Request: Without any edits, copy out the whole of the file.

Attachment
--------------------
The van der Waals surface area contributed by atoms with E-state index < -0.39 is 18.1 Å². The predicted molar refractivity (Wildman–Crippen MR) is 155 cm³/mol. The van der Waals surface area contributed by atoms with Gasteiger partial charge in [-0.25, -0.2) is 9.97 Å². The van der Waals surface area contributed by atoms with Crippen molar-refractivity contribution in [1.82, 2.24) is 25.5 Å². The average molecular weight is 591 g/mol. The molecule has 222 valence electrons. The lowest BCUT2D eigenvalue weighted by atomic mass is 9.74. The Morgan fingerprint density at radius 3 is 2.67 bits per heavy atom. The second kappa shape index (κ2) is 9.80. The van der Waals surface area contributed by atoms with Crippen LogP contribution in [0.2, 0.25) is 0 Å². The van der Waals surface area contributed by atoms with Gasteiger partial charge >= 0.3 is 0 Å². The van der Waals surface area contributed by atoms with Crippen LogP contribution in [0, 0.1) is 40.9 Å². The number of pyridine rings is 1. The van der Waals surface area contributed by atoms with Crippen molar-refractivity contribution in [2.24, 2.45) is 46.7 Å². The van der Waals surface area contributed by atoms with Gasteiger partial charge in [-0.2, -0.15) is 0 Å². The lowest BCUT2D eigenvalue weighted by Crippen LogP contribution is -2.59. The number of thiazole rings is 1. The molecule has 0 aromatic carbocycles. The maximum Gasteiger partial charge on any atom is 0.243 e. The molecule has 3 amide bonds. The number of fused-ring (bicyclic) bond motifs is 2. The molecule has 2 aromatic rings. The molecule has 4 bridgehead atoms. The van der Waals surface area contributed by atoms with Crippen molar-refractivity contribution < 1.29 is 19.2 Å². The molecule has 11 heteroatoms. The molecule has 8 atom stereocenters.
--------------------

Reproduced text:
The van der Waals surface area contributed by atoms with E-state index < -0.39 is 18.1 Å². The predicted molar refractivity (Wildman–Crippen MR) is 155 cm³/mol. The van der Waals surface area contributed by atoms with Gasteiger partial charge in [-0.25, -0.2) is 9.97 Å². The van der Waals surface area contributed by atoms with Crippen molar-refractivity contribution in [1.82, 2.24) is 25.5 Å². The average molecular weight is 591 g/mol. The molecule has 222 valence electrons. The lowest BCUT2D eigenvalue weighted by atomic mass is 9.74. The Morgan fingerprint density at radius 3 is 2.67 bits per heavy atom. The second kappa shape index (κ2) is 9.80. The van der Waals surface area contributed by atoms with Crippen LogP contribution in [0.2, 0.25) is 0 Å². The van der Waals surface area contributed by atoms with Gasteiger partial charge >= 0.3 is 0 Å². The van der Waals surface area contributed by atoms with Crippen LogP contribution in [0, 0.1) is 40.9 Å². The number of pyridine rings is 1. The van der Waals surface area contributed by atoms with Crippen molar-refractivity contribution in [2.24, 2.45) is 46.7 Å². The van der Waals surface area contributed by atoms with Gasteiger partial charge in [-0.2, -0.15) is 0 Å². The lowest BCUT2D eigenvalue weighted by Crippen LogP contribution is -2.59. The number of thiazole rings is 1. The molecule has 0 aromatic carbocycles. The maximum Gasteiger partial charge on any atom is 0.243 e. The molecule has 3 amide bonds. The number of fused-ring (bicyclic) bond motifs is 2. The molecule has 2 aromatic rings. The molecule has 4 bridgehead atoms. The van der Waals surface area contributed by atoms with Crippen molar-refractivity contribution < 1.29 is 19.2 Å². The molecule has 11 heteroatoms. The molecule has 8 atom stereocenters.